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Pyrite within and below sapropels in the eastern Mediterranean is a result of microbial SO42- reduction within the sapropel, and the subsequent reaction of sulfide (HS-) with detrital Fe and Fe2+ diffusing upward from underlying sediments. Below the youngest Mediterranean sapropel, S1, pyrite (as much as 281 mu mol pyritic S/g) is mostly present as euhedral crystals, whereas within the sapropel only framboidal pyrite (as much as 360 mu mol pyritic S/g) has been detected. Framboidal microtextures indicate pyrite formation at the site of HS- production within the sapropel. Euhedral pyrite, below the sapropel, forms when sulfate reduction in the sapropel outcompetes iron liberation and supply, and HS- diffuses out of the sapropel. Sulfur isotope values of pyrite are extremely light in the sapropel (-37.3 parts per thousand to -38.2 parts per thousand) as well as below the sapropel (-45.6 parts per thousand and -49.6 parts per thousand), indicating that HS- has formed in a system with abundant SO42- and in the presence of oxidants. [KEYWORDS: Laboratory synthesis; marine-sediments]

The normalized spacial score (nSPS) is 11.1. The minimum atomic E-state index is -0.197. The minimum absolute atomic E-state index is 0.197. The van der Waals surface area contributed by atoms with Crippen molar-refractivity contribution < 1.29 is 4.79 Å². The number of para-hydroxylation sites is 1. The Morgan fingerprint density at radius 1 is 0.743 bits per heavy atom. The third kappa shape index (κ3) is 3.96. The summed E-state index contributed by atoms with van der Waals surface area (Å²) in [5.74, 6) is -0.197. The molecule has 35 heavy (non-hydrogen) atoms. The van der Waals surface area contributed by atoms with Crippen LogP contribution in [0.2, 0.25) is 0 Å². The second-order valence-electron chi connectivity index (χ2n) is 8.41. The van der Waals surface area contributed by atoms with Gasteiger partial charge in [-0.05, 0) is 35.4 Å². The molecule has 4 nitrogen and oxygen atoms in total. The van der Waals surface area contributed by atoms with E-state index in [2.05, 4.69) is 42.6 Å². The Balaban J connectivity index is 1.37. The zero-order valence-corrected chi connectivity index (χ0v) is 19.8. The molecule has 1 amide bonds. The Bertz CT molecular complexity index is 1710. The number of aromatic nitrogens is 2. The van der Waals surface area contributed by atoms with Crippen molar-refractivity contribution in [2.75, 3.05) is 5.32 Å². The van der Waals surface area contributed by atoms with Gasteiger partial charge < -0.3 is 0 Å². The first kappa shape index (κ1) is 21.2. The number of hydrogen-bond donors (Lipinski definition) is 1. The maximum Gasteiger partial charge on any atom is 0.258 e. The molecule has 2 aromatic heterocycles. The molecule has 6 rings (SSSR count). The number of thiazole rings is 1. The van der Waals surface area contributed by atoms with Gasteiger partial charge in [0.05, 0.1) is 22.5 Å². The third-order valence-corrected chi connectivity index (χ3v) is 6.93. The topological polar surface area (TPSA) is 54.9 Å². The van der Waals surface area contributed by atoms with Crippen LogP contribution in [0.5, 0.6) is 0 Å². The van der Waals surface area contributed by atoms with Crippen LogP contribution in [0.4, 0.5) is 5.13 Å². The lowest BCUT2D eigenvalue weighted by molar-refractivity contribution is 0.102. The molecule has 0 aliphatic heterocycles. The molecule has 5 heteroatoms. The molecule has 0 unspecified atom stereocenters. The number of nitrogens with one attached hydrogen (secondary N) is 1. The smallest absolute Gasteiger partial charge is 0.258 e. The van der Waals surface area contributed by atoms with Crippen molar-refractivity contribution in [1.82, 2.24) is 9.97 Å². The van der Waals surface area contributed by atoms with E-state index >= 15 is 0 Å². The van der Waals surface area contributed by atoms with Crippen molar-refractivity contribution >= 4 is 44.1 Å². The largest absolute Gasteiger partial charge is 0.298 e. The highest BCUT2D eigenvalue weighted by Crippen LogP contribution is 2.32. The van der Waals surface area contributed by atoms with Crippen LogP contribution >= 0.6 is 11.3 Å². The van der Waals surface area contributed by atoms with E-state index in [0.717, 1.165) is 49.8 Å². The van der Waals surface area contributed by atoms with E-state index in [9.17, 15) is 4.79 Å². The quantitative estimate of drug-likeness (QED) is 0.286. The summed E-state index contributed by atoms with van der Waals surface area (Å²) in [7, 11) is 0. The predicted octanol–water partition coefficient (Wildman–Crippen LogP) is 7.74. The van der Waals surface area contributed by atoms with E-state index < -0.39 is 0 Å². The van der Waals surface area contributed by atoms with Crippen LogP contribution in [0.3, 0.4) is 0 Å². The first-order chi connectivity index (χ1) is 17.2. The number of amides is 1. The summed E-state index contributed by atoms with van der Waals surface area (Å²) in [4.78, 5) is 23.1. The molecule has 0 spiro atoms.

Original languageEnglish
Pages (from-to)519-522
Issue number6
StatePublished - 1997

ID: 32027